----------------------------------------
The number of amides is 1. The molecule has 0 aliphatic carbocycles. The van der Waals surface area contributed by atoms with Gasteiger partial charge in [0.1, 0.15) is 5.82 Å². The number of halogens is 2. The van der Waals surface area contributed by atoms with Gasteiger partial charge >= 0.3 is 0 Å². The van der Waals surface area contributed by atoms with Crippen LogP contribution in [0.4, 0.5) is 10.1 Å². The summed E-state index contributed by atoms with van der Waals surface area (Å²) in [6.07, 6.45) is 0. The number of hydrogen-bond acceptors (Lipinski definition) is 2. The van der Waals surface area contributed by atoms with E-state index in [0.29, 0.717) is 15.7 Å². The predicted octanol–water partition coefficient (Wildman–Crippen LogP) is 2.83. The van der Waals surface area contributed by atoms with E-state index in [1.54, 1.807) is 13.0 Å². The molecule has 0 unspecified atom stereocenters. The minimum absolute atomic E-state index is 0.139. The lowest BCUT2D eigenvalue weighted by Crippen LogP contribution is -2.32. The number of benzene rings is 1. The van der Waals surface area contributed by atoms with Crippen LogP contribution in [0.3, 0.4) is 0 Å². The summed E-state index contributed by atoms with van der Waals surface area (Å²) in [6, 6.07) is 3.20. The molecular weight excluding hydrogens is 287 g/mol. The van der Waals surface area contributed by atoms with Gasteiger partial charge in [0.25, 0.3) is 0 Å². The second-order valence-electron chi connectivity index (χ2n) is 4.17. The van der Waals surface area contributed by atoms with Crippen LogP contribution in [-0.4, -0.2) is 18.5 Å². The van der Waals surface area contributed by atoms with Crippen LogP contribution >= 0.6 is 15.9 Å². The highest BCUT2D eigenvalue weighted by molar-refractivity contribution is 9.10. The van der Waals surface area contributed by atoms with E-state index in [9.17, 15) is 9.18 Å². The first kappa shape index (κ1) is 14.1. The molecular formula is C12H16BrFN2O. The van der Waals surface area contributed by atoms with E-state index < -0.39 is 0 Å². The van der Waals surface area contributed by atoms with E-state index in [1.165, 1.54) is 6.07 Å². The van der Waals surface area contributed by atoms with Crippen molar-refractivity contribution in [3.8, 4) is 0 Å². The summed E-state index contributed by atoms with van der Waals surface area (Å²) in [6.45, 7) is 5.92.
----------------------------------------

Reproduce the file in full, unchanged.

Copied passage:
The number of amides is 1. The molecule has 0 aliphatic carbocycles. The van der Waals surface area contributed by atoms with Gasteiger partial charge in [0.1, 0.15) is 5.82 Å². The number of halogens is 2. The van der Waals surface area contributed by atoms with Gasteiger partial charge >= 0.3 is 0 Å². The van der Waals surface area contributed by atoms with Crippen LogP contribution in [0.4, 0.5) is 10.1 Å². The summed E-state index contributed by atoms with van der Waals surface area (Å²) in [6.07, 6.45) is 0. The number of hydrogen-bond acceptors (Lipinski definition) is 2. The van der Waals surface area contributed by atoms with E-state index in [0.29, 0.717) is 15.7 Å². The predicted octanol–water partition coefficient (Wildman–Crippen LogP) is 2.83. The van der Waals surface area contributed by atoms with E-state index in [1.54, 1.807) is 13.0 Å². The molecule has 0 unspecified atom stereocenters. The minimum absolute atomic E-state index is 0.139. The lowest BCUT2D eigenvalue weighted by Crippen LogP contribution is -2.32. The number of benzene rings is 1. The van der Waals surface area contributed by atoms with Crippen LogP contribution in [0.3, 0.4) is 0 Å². The summed E-state index contributed by atoms with van der Waals surface area (Å²) in [6, 6.07) is 3.20. The molecular weight excluding hydrogens is 287 g/mol. The van der Waals surface area contributed by atoms with Gasteiger partial charge in [0.25, 0.3) is 0 Å². The second-order valence-electron chi connectivity index (χ2n) is 4.17. The van der Waals surface area contributed by atoms with Crippen LogP contribution in [-0.4, -0.2) is 18.5 Å². The van der Waals surface area contributed by atoms with Crippen LogP contribution >= 0.6 is 15.9 Å². The highest BCUT2D eigenvalue weighted by molar-refractivity contribution is 9.10. The van der Waals surface area contributed by atoms with E-state index in [9.17, 15) is 9.18 Å². The first kappa shape index (κ1) is 14.1. The molecular formula is C12H16BrFN2O. The van der Waals surface area contributed by atoms with E-state index < -0.39 is 0 Å². The van der Waals surface area contributed by atoms with E-state index in [1.165, 1.54) is 6.07 Å². The van der Waals surface area contributed by atoms with Crippen molar-refractivity contribution in [3.8, 4) is 0 Å². The summed E-state index contributed by atoms with van der Waals surface area (Å²) in [6.45, 7) is 5.92.